The way we talk to ourselves is critical, yet we don’t often notice what we’re saying or how we’re saying it.

Just out of interest try observing the words you use to speak to yourself. Are you kind? Probably not, we tend to talk to ourselves in a way we would never dream of speaking to anyone else e.g. “You idiot, why did you do that?”

We put effort into thinking through ways of positioning things more gently with others e.g. “That’s OK it just didn’t work out this time.”

When we’re stressed or annoyed it takes effort to step back and think through how we’re saying things, but it’s worth it. The stories we tell ourselves become our reality, and the words we say to our children become their own internal dialogue for life.

Mindfulness can be very helpful for nurturing a kinder form of self-talk. For kids over 7 years try this free app:

http://smilingmind.com.au/smiling-mind-app/

View of the Future

If you or your children are pessimistic about the future, gently challenge the thinking. Is it really going to be that bad? Are there really no other solutions?

Ask children how they’d like things to turn out and what they can do to make that happen (to divert thinking away from worrying about what they fear most). Encourage them to paint a picture with words or in a drawing of what they want things to look like.

Taking Responsibility

We tend to want to go in and ‘rescue’ children or people we love when things go wrong but that doesn’t help build their tolerance and capability for coping. Children, in particular, need to know what they are responsible for. Learning to accept the consequences of their behaviour helps them to understand the limit of their control and enables them to see that they can make a difference, whether good or bad, to the outcome. In turn this builds a sense of self-efficacy, a belief that they are in control of outcomes rather than things being ‘done to them’.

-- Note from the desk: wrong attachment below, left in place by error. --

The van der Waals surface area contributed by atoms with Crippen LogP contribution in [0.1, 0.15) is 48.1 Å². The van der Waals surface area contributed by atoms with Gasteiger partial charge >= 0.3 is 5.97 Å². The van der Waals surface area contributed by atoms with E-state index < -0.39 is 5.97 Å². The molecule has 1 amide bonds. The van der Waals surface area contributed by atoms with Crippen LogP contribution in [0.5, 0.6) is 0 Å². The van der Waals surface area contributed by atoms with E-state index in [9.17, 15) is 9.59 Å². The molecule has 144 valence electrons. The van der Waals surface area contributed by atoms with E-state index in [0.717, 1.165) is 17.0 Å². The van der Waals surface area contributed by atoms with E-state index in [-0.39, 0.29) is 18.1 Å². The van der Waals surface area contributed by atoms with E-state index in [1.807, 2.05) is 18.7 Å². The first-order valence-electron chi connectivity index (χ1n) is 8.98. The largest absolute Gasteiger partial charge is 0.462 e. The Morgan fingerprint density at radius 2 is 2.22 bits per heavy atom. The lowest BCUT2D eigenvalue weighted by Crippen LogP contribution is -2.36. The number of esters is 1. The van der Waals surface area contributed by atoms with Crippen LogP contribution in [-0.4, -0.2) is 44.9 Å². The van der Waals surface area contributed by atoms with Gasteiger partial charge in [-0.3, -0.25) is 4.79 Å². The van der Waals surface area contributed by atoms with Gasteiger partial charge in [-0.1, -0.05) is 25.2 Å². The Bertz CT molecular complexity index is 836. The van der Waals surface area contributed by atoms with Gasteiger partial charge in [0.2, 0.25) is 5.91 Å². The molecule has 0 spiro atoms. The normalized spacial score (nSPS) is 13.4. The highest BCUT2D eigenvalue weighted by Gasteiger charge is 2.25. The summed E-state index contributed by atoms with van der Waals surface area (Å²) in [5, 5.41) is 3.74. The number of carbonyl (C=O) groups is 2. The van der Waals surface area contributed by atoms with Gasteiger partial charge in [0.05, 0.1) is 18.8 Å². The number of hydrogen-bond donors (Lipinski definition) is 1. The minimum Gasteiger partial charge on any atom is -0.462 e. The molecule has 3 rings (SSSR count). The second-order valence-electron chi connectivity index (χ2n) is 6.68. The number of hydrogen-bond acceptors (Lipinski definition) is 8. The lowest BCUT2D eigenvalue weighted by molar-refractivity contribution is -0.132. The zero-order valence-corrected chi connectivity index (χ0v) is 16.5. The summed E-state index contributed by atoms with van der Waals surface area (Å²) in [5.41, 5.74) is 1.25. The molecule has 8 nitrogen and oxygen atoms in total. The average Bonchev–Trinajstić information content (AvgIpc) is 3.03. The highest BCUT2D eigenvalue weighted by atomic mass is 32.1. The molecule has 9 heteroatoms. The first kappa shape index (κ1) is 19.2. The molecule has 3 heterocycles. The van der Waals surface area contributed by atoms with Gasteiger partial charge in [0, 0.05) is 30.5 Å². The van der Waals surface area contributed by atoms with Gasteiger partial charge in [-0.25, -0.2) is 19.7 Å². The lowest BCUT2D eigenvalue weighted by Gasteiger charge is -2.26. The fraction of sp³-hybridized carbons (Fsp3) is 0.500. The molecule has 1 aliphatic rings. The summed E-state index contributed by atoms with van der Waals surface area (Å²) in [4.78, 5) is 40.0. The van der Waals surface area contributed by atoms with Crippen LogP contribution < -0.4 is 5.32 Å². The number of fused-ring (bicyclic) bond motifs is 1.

Problem Solving

It’s all too easy to become passive when things are tough but it’s important to help children, or whoever is struggling, to take decisive action. This prevents them from feeling that something is being ‘done to them’.

Encourage them to talk to people: to bounce ideas around, to ask a person who’s been in the same situation what they did. Help them understand how to get information on the situation.

Enabling someone to make a decision on what to do is empowering and builds a more positive self-concept.

Celebrate Success

Make a point of recognizing when your children have done a good job. Celebrate it. We all, grown ups included, need to feel like we’re important, that we can be proud of what we’ve achieved. It helps us keep going when things aren’t so great.

 

  1. Growth Mindset – a flexibility and openness, adjusting personal expectations depending on what is thrown your way and constantly being willing to learn and develop.

 Learning is key. Keep encouraging your children to learn and explore the world around them, to read, to try different activities, to meet new people and generally be observant, curious and questioning about everything. This is something we should continue throughout life.

As well as taking proactive steps to learn, reflecting on bad experiences is also a helpful aid to growth. When something goes really wrong, writing down what’s happened can help an understanding of how it might be approached differently next time.

 Research has shown that writing about an experience can help us to assign meaning to what has happened and why. Writing actually helps us to create new understandings and insights simply through the ‘act of writing’ (Jackson, 2007).

 

  1. Persistence – the ability to keep on going whatever is thrown at you.

 Whatever a child is trying to do, encourage patience, explain things take time and persistence. Help them to understand the baby steps that need to be taken to get to a bigger target.